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Better Buy: Amazon vs. Costco

Amazon (NASDAQ: AMZN) and Costco Wholesale (NASDAQ: COST) are two top stocks that have both created shareholder wealth for decades. They sell many similar products, but they operate vastly different retail models. Does one beat out the other as a stock to buy right now? Let's check it out.

Comparing current and past performance

Amazon has a vast business with multiple categories from e-commerce to cloud computing to streaming, while Costco operates a membership retail warehouse model. There's no question that Amazon easily beats Costco as a growth stock over its lifetime. Even early in the pandemic, when Costco was posting some of its best performance ever, Amazon's sales were still growing faster, despite its bigger size. They have both been struggling now in the aftermath but recently demonstrated a rebound. Let's see the most recent numbers.

Company Sales Growth Earnings Per Share (EPS) Change Operating Margin
Costco 9.4% 16% 3.5%
Amazon 13% 236% 7.8%

Data source: Costco and Amazon quarterly reports. Amazon metrics are from the 2023 third quarter. Costco metrics are from the fiscal 2023 fourth quarter (ended Sept. 3). All growth metrics are year over year.

Even under stress, Amazon has outperformed Costco on these key metrics.

Comparing future opportunity

Since stock-picking is future oriented, it's much more important to see where each company is going rather than focus on the past.

Costco's growth opportunities reside in increasing membership by incremental amounts and opening new stores. Comparable-sales growth is strained right now due to inflation, but the company typically demonstrates mid- to high-single digit percentage comparable sales growth. Membership increased 7.9% year over year in the fiscal fourth quarter (ended Sept. 3), and membership fee income increased as a percentage of sales from 1.88% to 1.95%. It will also likely raise its annual membership fee, which stands at $60 for a basic membership, sometime soon. That will lead to an increase on the bottom line.

It operates 862 stores as of the end of October and is just beginning its international journey. It opened its first store in China last year and already has five in that region, and it opens about 25 stores annually.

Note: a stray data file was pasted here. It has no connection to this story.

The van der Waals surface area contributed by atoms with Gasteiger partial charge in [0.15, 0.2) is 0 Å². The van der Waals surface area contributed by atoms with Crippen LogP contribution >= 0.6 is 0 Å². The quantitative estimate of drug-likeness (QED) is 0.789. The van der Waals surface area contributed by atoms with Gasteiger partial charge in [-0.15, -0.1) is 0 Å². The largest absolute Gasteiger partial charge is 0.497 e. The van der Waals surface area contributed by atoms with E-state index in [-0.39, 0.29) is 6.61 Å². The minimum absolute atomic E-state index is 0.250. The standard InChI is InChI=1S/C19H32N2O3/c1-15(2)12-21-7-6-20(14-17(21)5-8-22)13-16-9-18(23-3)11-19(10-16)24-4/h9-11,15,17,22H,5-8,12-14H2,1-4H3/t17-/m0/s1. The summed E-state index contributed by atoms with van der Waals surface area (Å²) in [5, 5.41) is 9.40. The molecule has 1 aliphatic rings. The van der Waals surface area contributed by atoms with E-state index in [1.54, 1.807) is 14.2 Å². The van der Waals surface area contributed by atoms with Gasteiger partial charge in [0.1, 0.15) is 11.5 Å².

Amazon is a completely different story and a whirlwind of businesses. While its massive e-commerce business is what it built its company on and what it's known for, its cloud computing business, Amazon Web Services (AWS), has been a major growth driver and has been responsible for most of its profits in recent years. Its integration of generative artificial intelligence (AI) services into AWS as well as AI into e-commerce, advertising, and other areas of operation brings it into a new age and offers tremendous new opportunities.

It's a major player in streaming, and it's expanding its healthcare business as well. It's trying to ramp up the healthcare business, under the name of an acquired company, One Medical, and recently announced a benefit for Prime members to get access to the service for $99 annually.

Comparing stock gains

There's really no comparison with long-term stock gains, and Amazon has been a much more valuable stock to own over time than Costco, gaining about double Costco's return over the past 10 years.

AMZN Chart

AMZN data by YCharts

However, Costco stock has gained more than Amazon stock over the past three- and five-year periods. Not only has Amazon been more volatile, but it trades at much higher premium than Costco. Accordingly, Amazon stock has more to lose when things go wrong.

AMZN PE Ratio Chart

AMZN PE Ratio data by YCharts

Costco pays a dividend, which Amazon doesn't. It doesn't yield a high rate, only 0.69%, but it pays a special dividend on occasion of between $5 and $10 that adds a lot of value to the total dividend.

Which stock is the better buy right now?

Based on all of this, it would seem that Amazon is the better buy. It generally reports higher sales growth, higher income, and a wider operating margin. It has also gained much more over the long term.

However, each of these stocks provides something different for a portfolio or for different investing styles. Amazon is a riskier stock that tends to go down in value when things go wrong, whereas Costco is also a market-beating stock with a lower valuation, more stability, and a growing dividend. Costco offers more for value investors, but many investors could consider buying both top stocks for a diversified portfolio.

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John Mackey, former CEO of Whole Foods Market, an Amazon subsidiary, is a member of The Motley Fool's board of directors. Jennifer Saibil has no position in any of the stocks mentioned. The Motley Fool has positions in and recommends Amazon and Costco Wholesale. The Motley Fool has a disclosure policy.

The views and opinions expressed herein are the views and opinions of the author and do not necessarily reflect those of Nasdaq, Inc.

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